Continue reading Ekoplekz – Influkz EP […]
London 18 November 2014
Seventies-inspired heavy rock is slowly making a comeback at the moment, with several new bands strapping on their guitars and playing like it was 1972 all over again. Two of the finest exponents of this revival of great music are playing tonight, so it was time for me to pull on my patchouli oil-soaked jeans and cowboy boots and get ready to shake my head.
The Vintage Caravan hail from Iceland and are full of the kind of riffs that would make Bandolier-era Budgie jealous. Singer and guitarist Óskar Logi Ágústsson not only has a powerful voice that conveys the songs with mammoth energy, but his guitar playing is both forceful and subtle as and when the songs need them. The other
Continue reading Blues Pills / The Vintage Caravan (live at The Dome) […]
London 14 November 2014
The Cesarians and The Men That Will Not Be Blamed For Nothing together at last! Finally London’s finest purveyors of punked-up big band music are sharing a stage with its premier gang of Victorian anarchists, and it’s a wonder it’s never happened before. Also a wonder that it’s happening at all, Men frontman Andy Heintz having only recently been given the all-clear for throat cancer. To mark this special occasion, there are tribute beards everywhere, which is kind of odd.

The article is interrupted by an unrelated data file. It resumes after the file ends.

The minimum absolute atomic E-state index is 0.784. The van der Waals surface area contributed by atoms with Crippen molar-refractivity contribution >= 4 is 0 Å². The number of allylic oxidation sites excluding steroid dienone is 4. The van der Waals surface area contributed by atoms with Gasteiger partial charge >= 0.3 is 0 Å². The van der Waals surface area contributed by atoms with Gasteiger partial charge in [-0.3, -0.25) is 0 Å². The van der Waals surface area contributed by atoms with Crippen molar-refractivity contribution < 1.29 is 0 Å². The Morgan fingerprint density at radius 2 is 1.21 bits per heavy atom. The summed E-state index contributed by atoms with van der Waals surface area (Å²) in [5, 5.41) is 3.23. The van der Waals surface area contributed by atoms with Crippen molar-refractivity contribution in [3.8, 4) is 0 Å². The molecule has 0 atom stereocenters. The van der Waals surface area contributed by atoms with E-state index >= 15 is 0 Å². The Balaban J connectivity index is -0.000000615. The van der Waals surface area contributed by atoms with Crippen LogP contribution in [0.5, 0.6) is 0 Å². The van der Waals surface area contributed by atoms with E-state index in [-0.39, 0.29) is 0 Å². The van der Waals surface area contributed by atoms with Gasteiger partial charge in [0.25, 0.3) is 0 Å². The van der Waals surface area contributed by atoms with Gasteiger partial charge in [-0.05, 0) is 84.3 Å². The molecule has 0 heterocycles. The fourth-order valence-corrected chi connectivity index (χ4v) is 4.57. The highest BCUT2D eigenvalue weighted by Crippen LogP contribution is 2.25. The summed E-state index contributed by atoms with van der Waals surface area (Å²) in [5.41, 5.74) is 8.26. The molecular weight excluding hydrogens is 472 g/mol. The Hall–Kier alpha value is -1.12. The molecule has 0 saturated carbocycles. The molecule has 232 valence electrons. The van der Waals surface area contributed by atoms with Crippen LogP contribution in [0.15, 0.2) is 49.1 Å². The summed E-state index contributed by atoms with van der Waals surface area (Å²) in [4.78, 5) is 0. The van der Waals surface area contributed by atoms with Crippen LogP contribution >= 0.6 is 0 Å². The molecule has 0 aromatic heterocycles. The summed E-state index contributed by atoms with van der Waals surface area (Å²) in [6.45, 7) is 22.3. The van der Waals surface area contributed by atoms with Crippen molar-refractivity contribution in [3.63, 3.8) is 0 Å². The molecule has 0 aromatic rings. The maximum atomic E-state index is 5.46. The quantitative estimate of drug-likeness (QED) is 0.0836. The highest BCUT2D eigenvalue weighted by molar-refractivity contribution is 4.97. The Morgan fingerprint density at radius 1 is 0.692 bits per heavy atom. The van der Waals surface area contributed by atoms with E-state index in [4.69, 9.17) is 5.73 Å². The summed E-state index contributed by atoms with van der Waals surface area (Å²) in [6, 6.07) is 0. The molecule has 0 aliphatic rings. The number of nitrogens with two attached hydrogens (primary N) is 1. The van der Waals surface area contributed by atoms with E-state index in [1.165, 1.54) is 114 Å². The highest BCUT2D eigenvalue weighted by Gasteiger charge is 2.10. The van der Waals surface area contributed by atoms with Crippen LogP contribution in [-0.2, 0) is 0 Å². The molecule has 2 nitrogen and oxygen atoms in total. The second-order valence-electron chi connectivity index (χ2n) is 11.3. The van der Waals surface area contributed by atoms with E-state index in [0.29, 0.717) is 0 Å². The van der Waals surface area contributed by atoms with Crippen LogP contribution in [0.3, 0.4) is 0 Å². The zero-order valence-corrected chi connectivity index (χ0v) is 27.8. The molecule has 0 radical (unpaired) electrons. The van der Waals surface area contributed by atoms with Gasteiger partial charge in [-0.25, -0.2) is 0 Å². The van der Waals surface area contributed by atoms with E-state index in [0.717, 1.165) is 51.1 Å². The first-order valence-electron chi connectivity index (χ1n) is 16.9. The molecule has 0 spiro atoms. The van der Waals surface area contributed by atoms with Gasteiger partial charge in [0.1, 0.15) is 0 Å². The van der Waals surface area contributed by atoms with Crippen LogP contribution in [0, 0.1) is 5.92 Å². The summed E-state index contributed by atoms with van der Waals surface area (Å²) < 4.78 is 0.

Sadly by the time we arrive we’ve missed the first band, False Flags, who by all accounts were storming. I shan’t be making that mistake again, for sure. But we are, thankfully, in time for The Cesarians, who I haven’t seen
Continue reading The Men That Will Not Be Blamed For Nothing / The Cesarians (live at The Garage) […]
The Fractal Meat on a Spongy Bone show has been running on NTS for around three years now; a platform for the musical outer limits run by artist and musician Graham Dunning. The show is fortnightly and is basically the breakfast show for every other Friday (noise in your cornflakes?).
Dunning is a sound artist who is gaining a lot of recognition of late. His exploration of the turntable-as-instrument involves solo gigs, where he creates techno from a layered cake of record players, contact mics and an array of clamps that would not be out of place in a science lab, or in collaboration with others, such as his excellent improv work with saxophonist Colin Webster, where they emit restless